Updated: May 23
It is 1980. You have just found out that in the next game of a chess tournament your opponent will be a strong player who occupies the first place in the table. The stakes of this game are very high for you. If you win, you'll gain a higher chess category and a lot of ELO rating points. If you lose... you'd rather not think about it further. You only have one day, and the game is tomorrow. In that one day you want to get the records of all the games played by your tomorrow's opponent in the last 2 years. You don't know if you will have enough time to analyze the debuts and continuations and the plans your opponent uses in the middle game. Ufff. Big of it and only one day... Maybe your colleagues can help you? .... And if not ? ;-)
In the days when no one believed that a computer could win against a human in a game of chess, preparation for a game of chess with a future opponent was... "analog" and took a lot of time and often involved many chess players to work together. Unfortunately, not everyone had a friend who played and understood chess at the level of a master or grandmaster.
Today, when chess players have access to databases of chess games and specialized software to work with such databases, preparation for a game against another chess player takes a maximum of a few tens of minutes instead of one or up to several days as it did in the past.
This part of the course is prepared in Chessbase version 16 in such a way that the vast majority of this program's capabilities can be used in previous versions from 12 to 15.
(ChessBase 12 was released in 2012).
In this part of the course I will show you how to use the ChessBase program to effectively prepare for a game against another chess player.
The first step will be to select the base where your chess opponent's games are.
In this example, I select Correspondence Database 2020 by right-clicking on it and selecting Properties...
Click in the Reference-DB field.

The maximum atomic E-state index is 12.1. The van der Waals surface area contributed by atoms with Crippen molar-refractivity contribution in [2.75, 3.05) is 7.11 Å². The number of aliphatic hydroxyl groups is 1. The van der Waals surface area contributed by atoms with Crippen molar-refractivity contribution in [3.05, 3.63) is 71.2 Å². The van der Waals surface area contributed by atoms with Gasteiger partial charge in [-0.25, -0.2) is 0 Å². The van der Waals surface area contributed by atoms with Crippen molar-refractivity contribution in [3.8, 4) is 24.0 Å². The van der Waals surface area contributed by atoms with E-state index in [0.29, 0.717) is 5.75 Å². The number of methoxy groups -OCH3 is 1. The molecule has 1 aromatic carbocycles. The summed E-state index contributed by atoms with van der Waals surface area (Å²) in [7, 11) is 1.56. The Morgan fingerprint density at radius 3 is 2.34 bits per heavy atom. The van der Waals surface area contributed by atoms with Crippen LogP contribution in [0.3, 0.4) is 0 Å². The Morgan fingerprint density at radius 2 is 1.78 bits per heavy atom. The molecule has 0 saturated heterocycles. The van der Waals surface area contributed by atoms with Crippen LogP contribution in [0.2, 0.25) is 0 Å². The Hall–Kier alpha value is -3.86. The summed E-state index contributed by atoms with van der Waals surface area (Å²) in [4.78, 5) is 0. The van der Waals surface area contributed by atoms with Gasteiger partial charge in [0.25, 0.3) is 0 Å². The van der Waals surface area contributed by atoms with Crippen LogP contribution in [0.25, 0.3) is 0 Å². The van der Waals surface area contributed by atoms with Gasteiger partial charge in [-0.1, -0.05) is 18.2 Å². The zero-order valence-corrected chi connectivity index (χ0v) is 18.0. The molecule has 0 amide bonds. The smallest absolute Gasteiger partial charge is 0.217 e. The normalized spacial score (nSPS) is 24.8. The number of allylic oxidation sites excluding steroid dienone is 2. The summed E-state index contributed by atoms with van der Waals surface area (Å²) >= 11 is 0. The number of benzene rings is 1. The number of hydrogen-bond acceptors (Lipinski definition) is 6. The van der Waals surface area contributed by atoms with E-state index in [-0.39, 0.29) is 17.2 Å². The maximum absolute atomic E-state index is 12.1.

Notice that this will be followed by a change in the icon representing the Correspondence Database 2020.
Confirm by clicking on the OK button.
Select the function Prepare Against in the Home ribbon.
A new window appears that lists the players whose games appear in your database, in my case Correspondence Database 2020.
Of course, ChessBase is, as we know, a chess game database tool, which means you can sort the data in many ways, not just by date. Above the list of games there are column headers. Clicking on them will immediately sort the data by that field. You can use the sort function to sort the games in the database by the Encyclopedia of Chess Openings (ECO) code, by score (if you're only interested in white or black wins), by author (which comes in handy to find games that are annotated), by game length, or here, as we'll do now, by ranking Elo.
You can scroll through the list of players until you reach the name of your opponent or, better yet, use the search function in the lower left corner of the window or the Filter List function on the ribbon. Type in the name of your opponent, in this case: Schulz Klaus Juergen.
By highlighting a player's name, you can see all of their games, as well as a scrolling list of tournaments they have participated in.
Highlight your opponent's name and press the Enter key. A picture of your opponent and pertinent information about them will appear on the screen.
After clicking on the Elo Profile button, a window will appear with a graph of the changes in ranking over time.